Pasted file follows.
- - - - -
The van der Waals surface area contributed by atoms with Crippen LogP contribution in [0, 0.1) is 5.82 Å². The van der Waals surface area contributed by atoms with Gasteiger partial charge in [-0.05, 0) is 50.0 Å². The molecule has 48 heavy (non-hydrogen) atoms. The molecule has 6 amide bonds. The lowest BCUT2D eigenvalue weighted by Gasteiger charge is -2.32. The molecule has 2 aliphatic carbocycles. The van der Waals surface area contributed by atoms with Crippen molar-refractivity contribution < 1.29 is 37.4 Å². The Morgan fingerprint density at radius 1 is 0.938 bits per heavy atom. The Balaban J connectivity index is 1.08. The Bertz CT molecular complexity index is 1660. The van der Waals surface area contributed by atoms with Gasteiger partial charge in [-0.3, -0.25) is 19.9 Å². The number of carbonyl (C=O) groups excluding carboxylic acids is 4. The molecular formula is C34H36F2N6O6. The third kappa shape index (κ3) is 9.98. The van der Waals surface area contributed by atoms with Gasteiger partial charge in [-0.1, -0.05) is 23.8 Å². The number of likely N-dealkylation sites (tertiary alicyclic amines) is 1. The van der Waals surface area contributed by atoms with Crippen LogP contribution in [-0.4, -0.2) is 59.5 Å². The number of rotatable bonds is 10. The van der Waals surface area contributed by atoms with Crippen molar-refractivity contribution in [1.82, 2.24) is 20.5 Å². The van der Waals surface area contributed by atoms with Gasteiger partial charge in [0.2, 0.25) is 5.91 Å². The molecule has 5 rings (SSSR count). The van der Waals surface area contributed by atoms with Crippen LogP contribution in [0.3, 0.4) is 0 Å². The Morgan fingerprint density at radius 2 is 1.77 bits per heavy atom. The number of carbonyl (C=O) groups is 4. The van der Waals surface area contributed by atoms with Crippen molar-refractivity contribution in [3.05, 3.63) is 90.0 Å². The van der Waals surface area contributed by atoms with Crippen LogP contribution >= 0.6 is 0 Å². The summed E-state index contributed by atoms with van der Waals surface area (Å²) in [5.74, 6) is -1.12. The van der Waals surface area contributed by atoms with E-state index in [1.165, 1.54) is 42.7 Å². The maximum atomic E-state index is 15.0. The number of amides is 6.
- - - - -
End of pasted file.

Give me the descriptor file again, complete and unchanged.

The van der Waals surface area contributed by atoms with Crippen LogP contribution in [0, 0.1) is 5.82 Å². The van der Waals surface area contributed by atoms with Gasteiger partial charge in [-0.05, 0) is 50.0 Å². The molecule has 48 heavy (non-hydrogen) atoms. The molecule has 6 amide bonds. The lowest BCUT2D eigenvalue weighted by Gasteiger charge is -2.32. The molecule has 2 aliphatic carbocycles. The van der Waals surface area contributed by atoms with Crippen molar-refractivity contribution < 1.29 is 37.4 Å². The Morgan fingerprint density at radius 1 is 0.938 bits per heavy atom. The Balaban J connectivity index is 1.08. The Bertz CT molecular complexity index is 1660. The van der Waals surface area contributed by atoms with Gasteiger partial charge in [-0.3, -0.25) is 19.9 Å². The number of carbonyl (C=O) groups excluding carboxylic acids is 4. The molecular formula is C34H36F2N6O6. The third kappa shape index (κ3) is 9.98. The van der Waals surface area contributed by atoms with Gasteiger partial charge in [-0.1, -0.05) is 23.8 Å². The number of likely N-dealkylation sites (tertiary alicyclic amines) is 1. The van der Waals surface area contributed by atoms with Crippen LogP contribution in [-0.4, -0.2) is 59.5 Å². The number of rotatable bonds is 10. The van der Waals surface area contributed by atoms with Crippen molar-refractivity contribution in [1.82, 2.24) is 20.5 Å². The van der Waals surface area contributed by atoms with Gasteiger partial charge in [0.2, 0.25) is 5.91 Å². The molecule has 5 rings (SSSR count). The van der Waals surface area contributed by atoms with Crippen LogP contribution in [0.3, 0.4) is 0 Å². The Morgan fingerprint density at radius 2 is 1.77 bits per heavy atom. The number of carbonyl (C=O) groups is 4. The van der Waals surface area contributed by atoms with Crippen molar-refractivity contribution in [3.05, 3.63) is 90.0 Å². The van der Waals surface area contributed by atoms with Crippen LogP contribution >= 0.6 is 0 Å². The summed E-state index contributed by atoms with van der Waals surface area (Å²) in [5.74, 6) is -1.12. The van der Waals surface area contributed by atoms with E-state index in [1.165, 1.54) is 42.7 Å². The maximum atomic E-state index is 15.0. The number of amides is 6.